Cyclone, hurricane, typhoon: different names for same violent phenomenon

This National Oceanic and Atmospheric Administration (NOAA) image taken by the JMA MTSAT-2 satellite at 0330Z on March 11, 2015
This National Oceanic and Atmospheric Administration (NOAA) image taken by the JMA MTSAT-2 satellite at 0330Z on March 11, 2015 shows three tropical cyclones spreading from the Indian Ocean to the Pacific Ocean

They may have different names according to the region they hit, but cyclones, hurricanes and typhoons are all violent tropical storms that can generate 10 times as much energy as the Hiroshima atomic bomb.

Cyclone is the term used for a low-pressure system that strikes the South Pacific and Indian Ocean. The same type of disturbance in the Atlantic and northeast Pacific is called a hurricane while typhoon is the term used in Asia.

But meteorologists use the term "tropical cyclone" when talking generally about these immensely powerful natural phenomena, which are divided into five categories according to the maximum sustained wind force and the scale of the potential damage they can inflict.

Cyclone Pam, which slammed into Vanuatu late Friday with wind gusts of up to 320 kilometres (200 miles) an hour, wreaked widespread devastation in the South Pacific island nation.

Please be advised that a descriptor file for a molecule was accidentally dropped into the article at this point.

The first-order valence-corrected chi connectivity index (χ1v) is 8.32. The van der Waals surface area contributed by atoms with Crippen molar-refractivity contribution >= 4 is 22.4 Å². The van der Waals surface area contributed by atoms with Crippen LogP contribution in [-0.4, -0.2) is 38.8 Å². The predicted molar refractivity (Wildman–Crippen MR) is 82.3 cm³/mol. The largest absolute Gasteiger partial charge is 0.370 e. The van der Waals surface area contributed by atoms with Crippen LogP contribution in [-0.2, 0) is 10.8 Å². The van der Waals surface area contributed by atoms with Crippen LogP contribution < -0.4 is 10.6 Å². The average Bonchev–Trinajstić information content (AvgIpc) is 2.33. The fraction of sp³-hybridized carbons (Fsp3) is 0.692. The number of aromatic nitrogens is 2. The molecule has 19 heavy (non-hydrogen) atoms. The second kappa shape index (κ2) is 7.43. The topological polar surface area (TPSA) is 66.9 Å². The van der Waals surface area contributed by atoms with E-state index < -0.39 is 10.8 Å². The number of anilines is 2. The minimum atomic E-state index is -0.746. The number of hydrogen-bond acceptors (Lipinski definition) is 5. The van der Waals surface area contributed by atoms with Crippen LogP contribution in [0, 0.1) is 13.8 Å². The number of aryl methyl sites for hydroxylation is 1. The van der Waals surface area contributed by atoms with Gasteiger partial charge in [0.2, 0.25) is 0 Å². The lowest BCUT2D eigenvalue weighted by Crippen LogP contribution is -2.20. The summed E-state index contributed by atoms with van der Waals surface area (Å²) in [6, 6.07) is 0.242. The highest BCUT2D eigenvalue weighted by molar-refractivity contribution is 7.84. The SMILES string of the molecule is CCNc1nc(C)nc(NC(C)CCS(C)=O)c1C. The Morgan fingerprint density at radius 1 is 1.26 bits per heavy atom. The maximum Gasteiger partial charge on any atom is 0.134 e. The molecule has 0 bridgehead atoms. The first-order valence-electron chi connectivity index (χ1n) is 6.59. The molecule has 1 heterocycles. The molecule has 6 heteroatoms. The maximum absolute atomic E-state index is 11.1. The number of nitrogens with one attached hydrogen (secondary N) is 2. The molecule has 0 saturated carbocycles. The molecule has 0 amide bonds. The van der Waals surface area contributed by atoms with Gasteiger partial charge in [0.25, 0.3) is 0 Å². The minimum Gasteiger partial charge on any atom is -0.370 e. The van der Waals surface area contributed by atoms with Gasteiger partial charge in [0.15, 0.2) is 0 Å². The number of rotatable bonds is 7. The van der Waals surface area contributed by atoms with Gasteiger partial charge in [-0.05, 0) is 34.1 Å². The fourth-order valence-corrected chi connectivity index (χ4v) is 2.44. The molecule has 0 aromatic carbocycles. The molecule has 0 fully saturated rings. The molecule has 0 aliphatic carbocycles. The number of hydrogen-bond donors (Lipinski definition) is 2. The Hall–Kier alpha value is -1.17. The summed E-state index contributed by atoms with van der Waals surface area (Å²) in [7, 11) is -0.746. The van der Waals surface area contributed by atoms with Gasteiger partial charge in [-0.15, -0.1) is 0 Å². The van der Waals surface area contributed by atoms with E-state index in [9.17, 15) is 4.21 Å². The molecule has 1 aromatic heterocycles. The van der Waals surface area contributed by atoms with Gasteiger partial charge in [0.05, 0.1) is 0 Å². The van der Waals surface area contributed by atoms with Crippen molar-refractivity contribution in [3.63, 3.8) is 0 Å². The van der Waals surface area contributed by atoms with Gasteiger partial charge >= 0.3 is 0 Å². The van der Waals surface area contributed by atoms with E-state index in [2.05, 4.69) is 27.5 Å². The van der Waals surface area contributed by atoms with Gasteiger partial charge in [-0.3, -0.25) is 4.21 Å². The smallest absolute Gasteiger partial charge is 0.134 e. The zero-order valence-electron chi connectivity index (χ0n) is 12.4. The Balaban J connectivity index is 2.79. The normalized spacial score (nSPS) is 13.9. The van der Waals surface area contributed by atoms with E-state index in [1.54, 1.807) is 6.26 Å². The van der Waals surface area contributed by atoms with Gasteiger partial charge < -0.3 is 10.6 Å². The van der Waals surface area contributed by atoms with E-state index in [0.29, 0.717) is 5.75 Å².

But Pam was not the strongest storm ever to hit the South Pacific—Tropical Cyclone Zoe, which struck in 2002, was stronger with 380 kilometres an hour winds.

Cyclones are formed from simple thunderstorms at certain times of the year when the sea temperature is more than 26 degrees Celsius (79 Fahrenheit) down to a depth of 60 metres (200 feet).

Sucking up vast quantities of water, they often produce torrential rains and flooding resulting in major loss of life and property damage.

They also trigger large swells that move faster than the and are sometimes spotted up to 1,000 kilometres ahead of the powerful storm. The sea level can rise several metres.

These powerful weather formations can measure between 500 and 1,000 kilometres in diameter and have a relatively calm "eye" at the centre.

They weaken rapidly when they travel over land or colder ocean waters.

Cyclones are closely monitored by satellites, and specialised centres around the world—in Miami, Tokyo, Honolulu and New Delhi—track the super storms' trajectories under the coordination of the World Meteorological Organisation.


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© 2015 AFP

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